Interventional Acute Ischemic Stroke Therapy With Intracranial Self-Expanding Stent
Background and Purpose— Rapid and safe recanalization of occluded intracranial arteries in acute ischemic stroke (AIS) is challenging. Newly available self-expanding intracranial atherosclerotic stents (SEIS), which can be deployed rapidly and safely, make acute stenting an option for treating AIS. We present the feasibility of this technique.
Methods— A retrospective analysis evaluated procedural protocols and clinical response to treatment in patients with AIS treated with SEIS. Descriptive statistics are presented with initial and follow-up National Institutes of Health Stroke Scale and modified Rankin Score.
Results— Nine patients with AIS underwent acute SEIS placement. There was successful deployment of the Neuroform (n=4) and Wingspan (n=4/5) stents in the M1/M2 (n=5) and M3 (n=1) middle cerebral artery segments, intracranial internal carotid artery (one of 2), and intracranial vertebrobasilar junction (one). Mean time of SEIS deployment from AIS onset was 5.1 hours. Complete (Thrombolysis in Cerebral Ischemia/Thrombolysis in Myocardial Ischemia 3) and partial/complete (Thrombolysis in Cerebral Ischemia/Thrombolysis in Myocardial Ischemia 2 or 3) recanalization occurred in 67% and 89%, respectively. One intracranial hemorrhage (11%) and one acute in-stent thrombosis (successfully treated with abciximab and balloon angioplasty) occurred. Stroke-related mortality occurred in 3 of 9 (33%) patients and survivors had modified Rankin Score ≤2. Follow-up angiography (mean, 8 months; range, 2 to 14 months) in 4 of 9 patients showed no stent restenosis.
Conclusions— This preliminary experience with SEIS in refractory AIS demonstrated the technical feasibility and high rate of recanalization with acute stenting. Long-term safety and strategies to limit in-stent thrombosis and optimize periprocedural management are crucial before initiating future randomized efficacy studies with SEIS in AIS refractory to standard therapy.
Interventional management of acute ischemic stroke (AIS) has evolved since the National Institute of Neurological Diseases and Stroke intravenous AIS thrombolysis trial.1 Expanding the time window beyond 3 hours with intra-arterial alone or in combination with intravenous thrombolysis is safe and may be effective.2–7 However, chemical thrombolysis is limited by the low rate of complete recanalization and increased rate of intracranial hemorrhage (ICH). The Interventional Management of Stroke (IMS)-II (combined intravenous/intra-arterial recombinant tissue plasminogen activator with or without EKOS ultrasound microcatheter) and PROACT-II (intra-arterial prourokinase) trials demonstrated a 36.4% and 19% complete recanalization rate (Thrombolysis in Cerebral Ischemia [TICI]/Thrombolysis in Myocardial Ischemia [TIMI] 3), respectively.2,3 The Merci clot retrieval system (Concentric Medical) has been studied in a series of trials and been shown to have a 54% rate of TIMI 2/3 recanalization rate.8 Until recently, intracranial stenting was limited to off-label use of balloon-mounted stents designed for cardiac circulation. These stents are poor tools for treating intracranial disease because they are rigid, making navigation in the tortuous intracranial circulation difficult.9 The recently available self-expanding intracranial stents (SEIS) allow acute stenting as an option in AIS that is refractory to conventional management.10–12 We present our experience in the feasibility of SEIS for the treatment of AIS.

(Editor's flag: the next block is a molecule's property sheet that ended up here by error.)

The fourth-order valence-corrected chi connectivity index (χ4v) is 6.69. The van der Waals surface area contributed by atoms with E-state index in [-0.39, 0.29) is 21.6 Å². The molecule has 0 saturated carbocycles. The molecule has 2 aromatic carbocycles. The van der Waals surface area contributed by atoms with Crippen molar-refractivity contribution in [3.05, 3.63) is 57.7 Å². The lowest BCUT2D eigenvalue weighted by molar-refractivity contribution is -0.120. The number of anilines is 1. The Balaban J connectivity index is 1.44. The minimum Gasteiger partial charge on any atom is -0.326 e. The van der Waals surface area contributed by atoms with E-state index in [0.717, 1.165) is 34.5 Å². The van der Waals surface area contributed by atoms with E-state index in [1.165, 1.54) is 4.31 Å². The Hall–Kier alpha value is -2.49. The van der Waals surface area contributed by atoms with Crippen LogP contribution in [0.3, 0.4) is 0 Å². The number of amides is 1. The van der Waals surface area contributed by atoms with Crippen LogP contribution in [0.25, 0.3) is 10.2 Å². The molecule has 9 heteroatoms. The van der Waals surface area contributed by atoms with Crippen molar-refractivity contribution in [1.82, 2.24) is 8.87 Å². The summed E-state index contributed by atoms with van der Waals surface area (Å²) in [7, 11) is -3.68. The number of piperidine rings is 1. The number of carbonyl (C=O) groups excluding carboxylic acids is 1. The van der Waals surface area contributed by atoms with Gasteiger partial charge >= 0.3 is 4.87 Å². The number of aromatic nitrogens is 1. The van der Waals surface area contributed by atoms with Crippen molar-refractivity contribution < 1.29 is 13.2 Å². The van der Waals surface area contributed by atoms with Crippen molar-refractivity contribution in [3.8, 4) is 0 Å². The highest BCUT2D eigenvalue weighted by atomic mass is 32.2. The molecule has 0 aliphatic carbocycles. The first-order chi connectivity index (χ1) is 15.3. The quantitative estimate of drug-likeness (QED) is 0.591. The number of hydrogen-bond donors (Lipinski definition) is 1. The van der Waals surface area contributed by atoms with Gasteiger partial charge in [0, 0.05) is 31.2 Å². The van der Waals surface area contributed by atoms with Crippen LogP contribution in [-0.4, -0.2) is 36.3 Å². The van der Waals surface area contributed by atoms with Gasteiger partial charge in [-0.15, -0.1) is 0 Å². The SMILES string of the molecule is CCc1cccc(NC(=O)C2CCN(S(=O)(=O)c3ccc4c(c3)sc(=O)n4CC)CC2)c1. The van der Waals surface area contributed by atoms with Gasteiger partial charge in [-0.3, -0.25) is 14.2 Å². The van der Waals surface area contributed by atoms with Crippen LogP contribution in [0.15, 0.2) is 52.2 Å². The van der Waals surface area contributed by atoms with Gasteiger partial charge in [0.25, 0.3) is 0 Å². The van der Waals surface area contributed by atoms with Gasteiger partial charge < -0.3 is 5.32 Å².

After obtaining Institutional Review Board approval, the neurointerventional database at Medical College of Wisconsin was reviewed from July 2005 to October 2007 and patients with AIS in whom stent-assisted recanalization was performed were identified. Patients or their legal representatives gave prior informed consent for chemical or mechanical thrombolysis, including clot retrieval devices, angioplasty, and/or stenting.
SEIS was performed in AIS within 8 hours of symptom onset with a National Institutes of Health Stroke Scale score ≥10 and cranial CT imaging without ICH or clear early cerebral infarction more than or equal to one third of the vessel distribution with angiographic occlusion (length 14 mm) amenable to SEIS (at least 3-mm landing zone pre- and postclot).
Modified Rankin Scores (mRS), ICH, mortality, and vessel recanalization data were collected. Recanalization was assessed by 2 of the authors (OOZ and BFF), who were unaware of the study design at the time of interpretation using the accepted TICI/TIMI grading systems.13
After the clot was identified, a 2000-unit heparin intravenous bolus followed by a 450-unit/hr intravenous infusion was administered throughout the procedure (IMS-III protocol). Stent placement was attempted after standard AIS intervention failure (no recanalization after 1 hour of chemical thrombolysis; mean dose, 9 mg; range, 6 to 15 mg; one Merci device use; or ≥70% residual stenosis or residual clot after angioplasty). The lesion length was estimated as the distance between the vessel cutoff on base catheter angiography and the beginning of the normal vessel distal to the clot on microcatheter angiography. The stent diameter was sized 0.5 to 1.0 mm greater than the diameter of the proximal parent vessel. Prestent angioplasty was performed using Gateway balloon (Boston Scientific, Freemont, Calif) with an undersized balloon (80% of the proximal vessel and not exceeding the distal vessel diameter) or a Hyperglide balloon (EV3, Plymouth, Minn). Poststenting angioplasty was performed if residual stenosis was ≥70%.